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Craft fair offers wide variety

November 03, 2003|by BONNIE H. BRECHBILL

WAYNESBORO, Pa. - Shoppers at the huge craft fair at Waynesboro Area Senior High School had an incredible variety of items to choose from Saturday.

Craft vendors' tables lined the downstairs halls and filled the gymnasium while visitors crowded the aisles to examine their wares.

The annual fair, which benefits the school's band, began about 15 years ago.

Visitors browsed among ruffled lampshades, painted mailboxes and water jugs, walking sticks topped with golf balls, birdhouses with license plates for roofs, stuffed dinosaurs, vintage button jewelry and fabric garlands.

Anyone seeking Christmas items could choose from snowmen, dolls and Santas of all sizes and descriptions. One stand had Santa pins made from dried okra pods.

Holiday music played as shoppers inspected hand-woven baskets, lighted log cabin replicas, baby quilts, all-season wreaths, children's furniture, baked goods and many kinds of jewelry.

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At the Stained Glass by Ann booth, Ann Puntigam said it takes her four to five days to make an average size stained glass window. She creates the designs for the windows and takes custom orders at her shop in Gettysburg, Pa.

T. Cass Anderberg displayed her original framed Fraktur prints. Anderberg, who lives in Fairfield, said she studied books for inspiration for her designs. She also makes Ribbon Ladies, with large skirts of gathered lace and ribbon, which were popular in the 1920s through 1940s.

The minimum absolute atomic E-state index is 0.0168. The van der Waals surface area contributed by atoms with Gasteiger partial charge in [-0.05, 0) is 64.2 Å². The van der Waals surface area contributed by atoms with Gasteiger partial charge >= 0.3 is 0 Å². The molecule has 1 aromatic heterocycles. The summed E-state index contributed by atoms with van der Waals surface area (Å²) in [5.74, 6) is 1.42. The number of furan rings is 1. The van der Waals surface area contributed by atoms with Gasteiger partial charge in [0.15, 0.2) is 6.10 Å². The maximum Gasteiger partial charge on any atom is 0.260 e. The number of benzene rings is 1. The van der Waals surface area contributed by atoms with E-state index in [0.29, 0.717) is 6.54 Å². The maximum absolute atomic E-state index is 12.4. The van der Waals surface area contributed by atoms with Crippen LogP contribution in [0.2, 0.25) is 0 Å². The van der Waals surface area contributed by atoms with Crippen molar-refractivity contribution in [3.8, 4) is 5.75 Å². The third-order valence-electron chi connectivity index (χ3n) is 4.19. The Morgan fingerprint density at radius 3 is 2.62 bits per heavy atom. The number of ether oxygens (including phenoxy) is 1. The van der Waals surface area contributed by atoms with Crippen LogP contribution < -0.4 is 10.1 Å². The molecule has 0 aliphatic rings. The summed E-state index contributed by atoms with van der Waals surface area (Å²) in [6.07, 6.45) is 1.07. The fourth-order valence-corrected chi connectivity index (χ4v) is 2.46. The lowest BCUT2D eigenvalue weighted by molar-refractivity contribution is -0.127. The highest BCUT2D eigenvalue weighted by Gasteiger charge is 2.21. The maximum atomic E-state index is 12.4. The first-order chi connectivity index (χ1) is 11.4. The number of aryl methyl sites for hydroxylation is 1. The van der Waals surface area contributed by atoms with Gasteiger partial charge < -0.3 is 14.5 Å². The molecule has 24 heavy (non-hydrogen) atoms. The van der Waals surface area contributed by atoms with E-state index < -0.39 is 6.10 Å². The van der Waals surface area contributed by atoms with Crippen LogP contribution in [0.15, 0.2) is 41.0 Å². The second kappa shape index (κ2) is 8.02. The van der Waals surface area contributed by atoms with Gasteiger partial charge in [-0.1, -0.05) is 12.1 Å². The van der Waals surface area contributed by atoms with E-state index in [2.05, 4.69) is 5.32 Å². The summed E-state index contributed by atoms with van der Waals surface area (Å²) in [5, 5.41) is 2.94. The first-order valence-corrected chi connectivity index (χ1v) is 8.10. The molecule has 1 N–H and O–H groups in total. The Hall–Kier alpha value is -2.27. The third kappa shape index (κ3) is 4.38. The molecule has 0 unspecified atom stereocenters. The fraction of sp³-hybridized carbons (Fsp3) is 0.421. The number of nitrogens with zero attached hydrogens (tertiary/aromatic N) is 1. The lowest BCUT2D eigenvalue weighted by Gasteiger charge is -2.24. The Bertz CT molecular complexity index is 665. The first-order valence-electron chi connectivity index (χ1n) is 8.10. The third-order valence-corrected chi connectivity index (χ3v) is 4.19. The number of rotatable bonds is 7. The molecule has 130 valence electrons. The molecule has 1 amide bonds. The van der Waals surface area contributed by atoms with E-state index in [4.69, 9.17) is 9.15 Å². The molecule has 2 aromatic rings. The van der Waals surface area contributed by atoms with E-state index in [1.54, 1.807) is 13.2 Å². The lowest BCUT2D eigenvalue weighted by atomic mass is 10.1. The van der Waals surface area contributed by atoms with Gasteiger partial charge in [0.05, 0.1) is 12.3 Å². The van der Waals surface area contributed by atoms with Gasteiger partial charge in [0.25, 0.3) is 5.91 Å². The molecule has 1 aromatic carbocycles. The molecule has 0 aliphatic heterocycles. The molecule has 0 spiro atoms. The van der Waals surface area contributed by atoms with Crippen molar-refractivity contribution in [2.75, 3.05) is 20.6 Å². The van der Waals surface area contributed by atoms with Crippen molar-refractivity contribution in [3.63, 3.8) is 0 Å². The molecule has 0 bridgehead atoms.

All proceeds go to the high school's band, said Dana Heckman of Waynesboro, secretary of the band auxiliary. Her daughter, Whitney Beach, is a senior who has played in the band for four years.

The band uses a U-Haul trailer to take its equipment to away games, and proceeds help with that expense, Heckman said.

"It also goes for band shirts for freshmen, equipment repairs that the school doesn't cover and to buy mats, flags, costumes and other equipment for the Indoor Guard," Heckman said.

The annual budget for the band is $35,000, Heckman said. The craft show brings in about $4,000.

The band plans to travel to Orlando, Fla., next spring to march in the MGM studios parade, she said.

Waynesboro Indoor Guard members Karlin Flanigan, 15, and Alyssa Cordell, 15, were selling raffle tickets for the benefit of the guard. The 19-member guard performs with the band at football games and competes against other schools at indoor guard shows, Alyssa said.

She twirls flags with the guard, while Karlin handles flags, rifles and sabers.

A pair of 12-year-olds played Christmas music for visitors. Gloria Showalter of Waynesboro has been studying the violin for six years, and Nicola Sussman of Smithsburg, has been studying for two years.

Dressed in Victorian attire, sisters Julia Shipman, 7, and Emily, 13, passed out samples of baked goods to draw people to the booth of Brenda Lynn's Country Victorian Craft Cottage and Tea Room of Waynesboro.

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